Nate Chinen

Just over 40 years ago, Joseph Jarman published a book of poetry that opens with a chant: "we pray o God / for the ego / death." Jarman, a visionary saxophonist and composer, was writing mainly about transcendence of the self. But he keenly understood the power of a collective, which presses each individual into the service of a greater whole.

It has been 30 years since Harry Connick, Jr. became an improbable pop star, on the basis of a movie soundtrack that just happened to put many of his best features on display. If you know Connick at all, you might remember that album, When Harry Met Sally..., as some kind of watershed: a burnished vision of New York sophistication that renewed the American songbook for a dashing new cohort.

Evgeny Pobozhiy, a virtuoso guitarist with a busy profile on the Moscow jazz scene, has won the Herbie Hancock Institute of Jazz International Guitar Competition. As winner of the prize, one of the most prestigious of its kind, he'll receive $30,000 in scholarship funds and a recording contract with the Concord Music Group.

He also joins an honor roll of past winners including pianist Jacky Terrasson, saxophonists Joshua Redman and Melissa Aldana, and singers Jazzmeia Horn and Cécile McLorin Salvant.

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As an unbilled guest, Aretha Franklin was the surprise gift of the 2015 Big Band Holidays concert at Jazz at Lincoln Center.

Not quite a decade ago, "the world's only global musical instrument museum" opened in Phoenix. The Musical Instrument Museum, or MIM, now boasts almost 14,000 objects and instruments in their collection, with 370 exhibits from all over the globe — a testament to music's universal human truths. "We're doing the same stuff in different parts of the world," says Lowell Pickett, Artistic Director of the MIM Music Theater, "and we're using the same materials to make the instruments. We're using them to express the same emotions."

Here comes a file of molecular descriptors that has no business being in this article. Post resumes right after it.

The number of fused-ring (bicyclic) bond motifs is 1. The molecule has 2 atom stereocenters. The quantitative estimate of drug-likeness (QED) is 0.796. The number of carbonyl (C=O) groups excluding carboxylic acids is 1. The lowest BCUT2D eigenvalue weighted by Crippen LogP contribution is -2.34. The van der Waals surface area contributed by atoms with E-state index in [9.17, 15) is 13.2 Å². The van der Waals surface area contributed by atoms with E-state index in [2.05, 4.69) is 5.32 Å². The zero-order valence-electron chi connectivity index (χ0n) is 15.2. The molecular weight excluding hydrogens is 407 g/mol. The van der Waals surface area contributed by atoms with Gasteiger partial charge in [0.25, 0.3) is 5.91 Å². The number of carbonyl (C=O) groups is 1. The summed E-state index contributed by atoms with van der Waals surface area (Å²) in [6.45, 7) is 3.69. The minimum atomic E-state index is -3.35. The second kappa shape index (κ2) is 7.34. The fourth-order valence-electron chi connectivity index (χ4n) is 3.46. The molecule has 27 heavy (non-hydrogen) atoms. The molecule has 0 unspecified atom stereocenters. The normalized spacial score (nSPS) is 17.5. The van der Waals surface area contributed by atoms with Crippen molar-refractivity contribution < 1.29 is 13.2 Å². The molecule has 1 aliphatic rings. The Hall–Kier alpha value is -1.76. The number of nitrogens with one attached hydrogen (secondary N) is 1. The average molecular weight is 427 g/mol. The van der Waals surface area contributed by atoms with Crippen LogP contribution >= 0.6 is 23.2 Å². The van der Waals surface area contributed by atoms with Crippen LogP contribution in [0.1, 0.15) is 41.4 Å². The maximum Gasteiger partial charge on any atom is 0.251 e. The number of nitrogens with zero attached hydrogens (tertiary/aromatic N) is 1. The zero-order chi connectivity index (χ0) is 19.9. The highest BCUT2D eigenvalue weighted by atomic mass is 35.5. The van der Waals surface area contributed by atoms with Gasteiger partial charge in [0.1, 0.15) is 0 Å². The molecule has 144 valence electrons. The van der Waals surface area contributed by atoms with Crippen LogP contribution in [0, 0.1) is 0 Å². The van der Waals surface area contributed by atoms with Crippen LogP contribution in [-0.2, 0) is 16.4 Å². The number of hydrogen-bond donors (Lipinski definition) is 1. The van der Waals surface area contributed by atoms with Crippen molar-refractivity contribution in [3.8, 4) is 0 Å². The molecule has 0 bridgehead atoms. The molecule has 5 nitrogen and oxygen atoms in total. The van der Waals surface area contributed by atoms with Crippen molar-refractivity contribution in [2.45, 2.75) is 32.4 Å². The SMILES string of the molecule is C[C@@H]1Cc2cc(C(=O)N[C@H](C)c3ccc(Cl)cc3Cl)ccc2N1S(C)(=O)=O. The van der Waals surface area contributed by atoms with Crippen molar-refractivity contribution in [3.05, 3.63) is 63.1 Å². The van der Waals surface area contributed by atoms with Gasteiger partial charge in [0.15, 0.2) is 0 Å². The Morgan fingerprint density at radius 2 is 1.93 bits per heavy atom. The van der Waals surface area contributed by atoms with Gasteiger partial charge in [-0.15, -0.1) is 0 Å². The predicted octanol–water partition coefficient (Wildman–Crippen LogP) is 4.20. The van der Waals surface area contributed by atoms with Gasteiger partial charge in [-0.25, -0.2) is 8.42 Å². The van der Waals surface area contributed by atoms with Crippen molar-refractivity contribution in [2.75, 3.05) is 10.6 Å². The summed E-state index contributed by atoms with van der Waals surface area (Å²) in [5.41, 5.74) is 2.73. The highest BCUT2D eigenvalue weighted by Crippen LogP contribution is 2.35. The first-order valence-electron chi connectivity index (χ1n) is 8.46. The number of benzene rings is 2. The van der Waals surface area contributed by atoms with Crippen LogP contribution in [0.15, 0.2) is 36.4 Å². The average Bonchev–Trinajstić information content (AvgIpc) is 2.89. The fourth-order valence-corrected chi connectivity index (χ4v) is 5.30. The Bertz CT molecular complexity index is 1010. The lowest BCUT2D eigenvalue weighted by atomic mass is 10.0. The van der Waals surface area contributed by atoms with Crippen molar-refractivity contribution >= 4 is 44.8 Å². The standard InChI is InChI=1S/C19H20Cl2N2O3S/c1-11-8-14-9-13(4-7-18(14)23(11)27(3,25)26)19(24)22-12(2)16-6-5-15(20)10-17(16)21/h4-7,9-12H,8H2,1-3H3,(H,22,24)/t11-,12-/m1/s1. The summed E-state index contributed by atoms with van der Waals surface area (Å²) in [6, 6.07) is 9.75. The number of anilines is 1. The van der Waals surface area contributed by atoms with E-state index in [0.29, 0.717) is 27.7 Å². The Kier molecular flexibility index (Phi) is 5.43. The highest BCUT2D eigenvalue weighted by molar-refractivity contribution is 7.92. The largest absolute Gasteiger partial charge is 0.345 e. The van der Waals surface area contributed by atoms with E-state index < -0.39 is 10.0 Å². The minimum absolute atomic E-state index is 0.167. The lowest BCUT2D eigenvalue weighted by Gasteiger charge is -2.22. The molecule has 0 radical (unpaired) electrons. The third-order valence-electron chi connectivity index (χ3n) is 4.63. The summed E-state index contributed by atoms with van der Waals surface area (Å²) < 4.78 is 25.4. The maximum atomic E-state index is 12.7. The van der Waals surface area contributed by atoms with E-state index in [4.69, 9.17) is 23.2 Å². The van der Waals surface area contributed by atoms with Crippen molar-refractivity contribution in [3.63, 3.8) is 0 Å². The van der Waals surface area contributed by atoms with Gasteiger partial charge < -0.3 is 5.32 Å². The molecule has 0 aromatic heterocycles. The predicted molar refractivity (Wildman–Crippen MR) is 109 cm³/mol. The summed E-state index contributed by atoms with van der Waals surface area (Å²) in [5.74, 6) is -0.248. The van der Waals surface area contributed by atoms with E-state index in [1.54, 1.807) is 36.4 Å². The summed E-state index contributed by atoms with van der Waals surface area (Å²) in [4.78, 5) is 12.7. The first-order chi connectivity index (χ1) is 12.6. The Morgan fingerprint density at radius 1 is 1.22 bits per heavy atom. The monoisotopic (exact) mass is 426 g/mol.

No jazz instrument is more personal — or relatable — than the human voice. Jazz singers come in every conceivable style, each with their own expressive signature. This episode of Jazz Night in America offers a chance to spend time with some of the brightest newer voices in the genre.

Here are a few indisputable truths about Andy Bey. First things first: as he approaches 80, Bey occupies the first rank of living jazz singers. He has led a circuitous career — starting out as a prodigy, slipping into obscurity, experiencing a late renaissance. And he's an original: nobody else has ever sounded quite like him and it's almost certain nobody else ever will.

Béla Fleck, the world's preeminent banjo player, and Edmar Castañeda, a peerless master of the Colombian harp, share more than a penchant to pluck magic out of strings. Both musicians are keen listeners with lightning reflexes and the ability to pounce on any digression. They're both alchemists of style, unbound by the rules of genre.

Jazz has a glorious history, but it's also a music of boundless curiosity, brash experimentation and an ever-changing set of tools. Such is the complex landscape covered by Jazz Night in America, which curates this playlist from music heard on the show. Consider it a modern jazz survey at ground level, from stone classics to state-of-the-art jams.

You don't have to look far, in 2019, to encounter the mystique of trumpeter Miles Davis. This month Rhino released Rubberband, a previously unheard, posthumously refurbished pop-funk studio album recorded in 1985.

The smooth, booming voice of Gregory Porter brought a galvanizing force to jazz when he broke onto the scene about a decade ago. It's a voice of exhortation, flowing out of the gospel church. A voice of dignity, in the mode of his hero, Nat King Cole. A voice of reassurance, whether aiming for the heavens or toward a single soul across the room.

For many observers of modern jazz, pianist Jason Moran became a known entity 20 years ago, with the release of his debut album. For Adrienne Edwards, curator of performance at the Whitney Museum of American Art, his name first circulated more recently, as a kind of rumor.

As a bassist and bandleader, Linda May Han Oh has demonstrated her gift for liquid dynamism, not only within her peer group but also with heroic elders like guitarist Pat Metheny.

A lot of the albums out this week deal with self-discovery and deep reflection on the nature of being human. The members of MUNA look at aging and personal growth on their latest, Saves the World; Lower Dens weighs the madness of a country driven by competition; and the country super group The Highwomen releases its highly anticipated, self-titled album, one that celebrates the power of women while pushing back on the unwritten rules that have allowed men to dominate country radio for so long.

"There is never any end," John Coltrane said sometime in the mid-1960s, at the height of his powers. "There are always new sounds to imagine; new feelings to get at." Coltrane, one of jazz's most revered saxophonists, was speaking to Nat Hentoff about an eternal quest — a compulsion to reach toward the next horizon, and the next.